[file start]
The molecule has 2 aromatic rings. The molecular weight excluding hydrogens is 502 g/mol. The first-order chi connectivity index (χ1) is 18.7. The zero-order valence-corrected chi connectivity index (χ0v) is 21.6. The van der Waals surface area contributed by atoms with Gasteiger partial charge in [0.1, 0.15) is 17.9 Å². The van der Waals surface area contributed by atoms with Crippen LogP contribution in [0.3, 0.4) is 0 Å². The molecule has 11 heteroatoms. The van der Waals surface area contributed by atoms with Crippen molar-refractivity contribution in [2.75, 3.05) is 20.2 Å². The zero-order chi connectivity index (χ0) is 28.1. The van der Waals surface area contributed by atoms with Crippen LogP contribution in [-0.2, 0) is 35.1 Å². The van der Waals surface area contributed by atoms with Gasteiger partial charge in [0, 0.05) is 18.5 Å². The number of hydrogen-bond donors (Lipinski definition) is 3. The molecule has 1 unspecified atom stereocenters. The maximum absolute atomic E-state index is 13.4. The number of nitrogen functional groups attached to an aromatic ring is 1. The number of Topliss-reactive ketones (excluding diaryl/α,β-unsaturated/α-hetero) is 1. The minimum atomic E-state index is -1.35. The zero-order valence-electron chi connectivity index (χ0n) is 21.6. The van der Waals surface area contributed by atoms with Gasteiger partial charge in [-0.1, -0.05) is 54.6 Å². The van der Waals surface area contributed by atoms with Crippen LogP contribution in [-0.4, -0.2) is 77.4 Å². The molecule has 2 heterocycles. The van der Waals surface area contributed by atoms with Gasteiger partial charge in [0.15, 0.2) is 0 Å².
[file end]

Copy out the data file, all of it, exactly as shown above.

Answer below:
The molecule has 2 aromatic rings. The molecular weight excluding hydrogens is 502 g/mol. The first-order chi connectivity index (χ1) is 18.7. The zero-order valence-corrected chi connectivity index (χ0v) is 21.6. The van der Waals surface area contributed by atoms with Gasteiger partial charge in [0.1, 0.15) is 17.9 Å². The van der Waals surface area contributed by atoms with Crippen LogP contribution in [0.3, 0.4) is 0 Å². The molecule has 11 heteroatoms. The van der Waals surface area contributed by atoms with Crippen molar-refractivity contribution in [2.75, 3.05) is 20.2 Å². The zero-order chi connectivity index (χ0) is 28.1. The van der Waals surface area contributed by atoms with Crippen LogP contribution in [-0.2, 0) is 35.1 Å². The van der Waals surface area contributed by atoms with Gasteiger partial charge in [0, 0.05) is 18.5 Å². The number of hydrogen-bond donors (Lipinski definition) is 3. The molecule has 1 unspecified atom stereocenters. The maximum absolute atomic E-state index is 13.4. The number of nitrogen functional groups attached to an aromatic ring is 1. The number of Topliss-reactive ketones (excluding diaryl/α,β-unsaturated/α-hetero) is 1. The minimum atomic E-state index is -1.35. The zero-order valence-electron chi connectivity index (χ0n) is 21.6. The van der Waals surface area contributed by atoms with Gasteiger partial charge in [-0.1, -0.05) is 54.6 Å². The van der Waals surface area contributed by atoms with Crippen LogP contribution in [-0.4, -0.2) is 77.4 Å². The molecule has 2 heterocycles. The van der Waals surface area contributed by atoms with Gasteiger partial charge in [0.15, 0.2) is 0 Å².